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Reviewed: Deep Space Nine: The Fallen
Author: Michael Ahlf       Date: December 29th 2000
Page: 2

The Deep Space Nine franchise arguably has more popularity than the Voyager franchise right now: the series has gone into syndication, and as people catch the episodes they are realizing that the series is pretty good. While there was one previous gaming title based on Deep Space Nine, it was quite a while ago and Simon & Schuster were looking at pretty much a clean slate to start out the DS9 gaming world again. They chose to set this title roughly near the end of the series, to involve the Bajoran cult of the Pah Wraiths and the Dominion/Cardassian alliance in a storyline that could provide fodder for 5 or 6 episodes.

Thankfully, The Fallen is not just about running around with a phaser shooting up enemies. Players have to choose their targets carefully and make full use of extra items, such as the Tricorder which allows for "seeing" enemies and items out of normal sight, to get through the levels. Strategy is absolutely necessary: in a Bajoran temple, stealth can keep you from getting shot. In a Jem'Hadar prison, stop the Vorta from sounding any alarms or you'll be overwhelmed by Jem'Hadar soldiers in seconds.

Easy to use menus let you configure the game.
A Bajoran freighter.
I knew all those classes in ancient Bajoran
religion would come in handy.

The storyline of The Fallen takes gamers through the events of a single storyline as perceived by Sisko, Worf, or Kira. This is a nice touch, as Deep Space Nine thrived on having multiple small storylines in its background occurrences. The action starts with Cardassian scientists in a secret lab on Terok Nor (the Cardassian designation for DS9) analysing a mysterious red Orb, trying to make it into a weapon. After rescuing a crippled freighter(Sisko) and repelling invading aliens (Worf), the crew of the Defiant head back to DS9 to find out that one of Kira's friends, a monk who joined the Pah Wraith cult, has had his home attacked by Bajoran fundamentalists who consider him a heretic. The web of intrigue leads through a Jem'Hadar prison, a swampy world where a Federation starship crashed, and finally back to DS9 where three of these red Orbs are about to create a second Wormhole.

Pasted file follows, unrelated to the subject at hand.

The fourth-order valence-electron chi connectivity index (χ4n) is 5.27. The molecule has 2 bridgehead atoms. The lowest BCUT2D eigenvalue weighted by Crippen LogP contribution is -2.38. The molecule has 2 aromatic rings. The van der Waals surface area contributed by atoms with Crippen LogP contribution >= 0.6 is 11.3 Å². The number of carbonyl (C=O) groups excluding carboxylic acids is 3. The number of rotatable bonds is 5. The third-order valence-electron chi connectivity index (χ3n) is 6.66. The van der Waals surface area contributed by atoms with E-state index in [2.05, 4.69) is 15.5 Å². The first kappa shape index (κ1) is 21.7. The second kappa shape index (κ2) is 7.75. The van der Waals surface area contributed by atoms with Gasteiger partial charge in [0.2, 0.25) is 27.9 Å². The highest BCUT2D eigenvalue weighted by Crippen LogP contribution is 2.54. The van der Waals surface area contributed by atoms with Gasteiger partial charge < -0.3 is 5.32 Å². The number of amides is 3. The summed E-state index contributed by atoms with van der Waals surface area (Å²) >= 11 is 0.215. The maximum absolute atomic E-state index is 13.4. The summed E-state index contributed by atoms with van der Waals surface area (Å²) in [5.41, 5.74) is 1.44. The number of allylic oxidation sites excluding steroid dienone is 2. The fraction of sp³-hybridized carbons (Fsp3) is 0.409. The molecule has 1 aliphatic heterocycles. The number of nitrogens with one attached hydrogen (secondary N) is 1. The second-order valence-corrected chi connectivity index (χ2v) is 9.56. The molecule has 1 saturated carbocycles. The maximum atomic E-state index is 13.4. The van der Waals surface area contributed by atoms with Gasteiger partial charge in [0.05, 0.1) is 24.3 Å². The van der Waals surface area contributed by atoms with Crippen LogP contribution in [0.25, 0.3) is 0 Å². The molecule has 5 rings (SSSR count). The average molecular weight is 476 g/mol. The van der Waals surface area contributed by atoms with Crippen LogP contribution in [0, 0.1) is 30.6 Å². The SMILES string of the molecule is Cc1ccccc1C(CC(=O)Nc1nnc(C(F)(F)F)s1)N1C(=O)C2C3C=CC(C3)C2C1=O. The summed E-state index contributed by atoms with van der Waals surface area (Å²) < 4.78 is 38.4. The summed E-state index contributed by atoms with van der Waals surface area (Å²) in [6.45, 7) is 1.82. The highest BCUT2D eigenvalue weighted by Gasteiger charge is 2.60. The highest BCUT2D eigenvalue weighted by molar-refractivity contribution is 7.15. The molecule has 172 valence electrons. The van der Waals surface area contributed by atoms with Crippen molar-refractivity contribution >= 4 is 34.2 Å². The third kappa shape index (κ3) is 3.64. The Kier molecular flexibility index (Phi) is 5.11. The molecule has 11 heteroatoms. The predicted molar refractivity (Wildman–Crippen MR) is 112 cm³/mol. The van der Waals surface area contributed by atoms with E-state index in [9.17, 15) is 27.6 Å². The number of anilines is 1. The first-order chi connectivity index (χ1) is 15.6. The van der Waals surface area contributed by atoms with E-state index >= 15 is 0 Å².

Welcome to Ops.
Welcome to Quark's. Would a drink or the holosuites be to your liking?
This is interesting...

Weaponry in The Fallen isn't what players are used to: first of all, melee attacks come in the form of strong and weak (fire and alternate fire), plus a "knockout" blow if you can successfully sneak up on an enemy. Then, the weapons all have some secondary function, not necessarily a firing mode. The hand phaser, in conjunction with the tricorder, can be calibrated to pass through energy shields either on enemies or in corridors. The Federation rifle has a sniper scope. Figuring out what the weapons can do is half of the game, but care is useful because ammunition can get scarce in a hurry, and I found myself relying on the hand phaser (it recharges automatically) whenever possible to conserve ammo. The more powerful weapons in the game should be used only in a tight spot, as they will use up ammunition very quickly.

The team who did level design in The Fallen spent a great amount of time on details, and it shows. All the favorite locales -- Quark's Bar, Odo's security office, the Defiant Bridge -- are painstakingly done, though sometimes a bit more angular than they should be. The more exotic locales are well done as well, with obvious care taken to make sure that the game fit the Star Trek universe. A few missions consist of "find the key" elements, but these fit into the storyline -- you can't repair engineering if you don't have parts to do the job. Thankfully, not every mission is this way, and this makes the few that are there bearable. The main complaint I had with the missions is the number of places with HOM (that's "Hall of Mirrors", caused by a surface without a texture showing up) popping in reliably. The designers really should have closed those holes up.

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Added:  Friday, December 29, 2000
Reviewer:  Michael Ahlf
Page: 2/5

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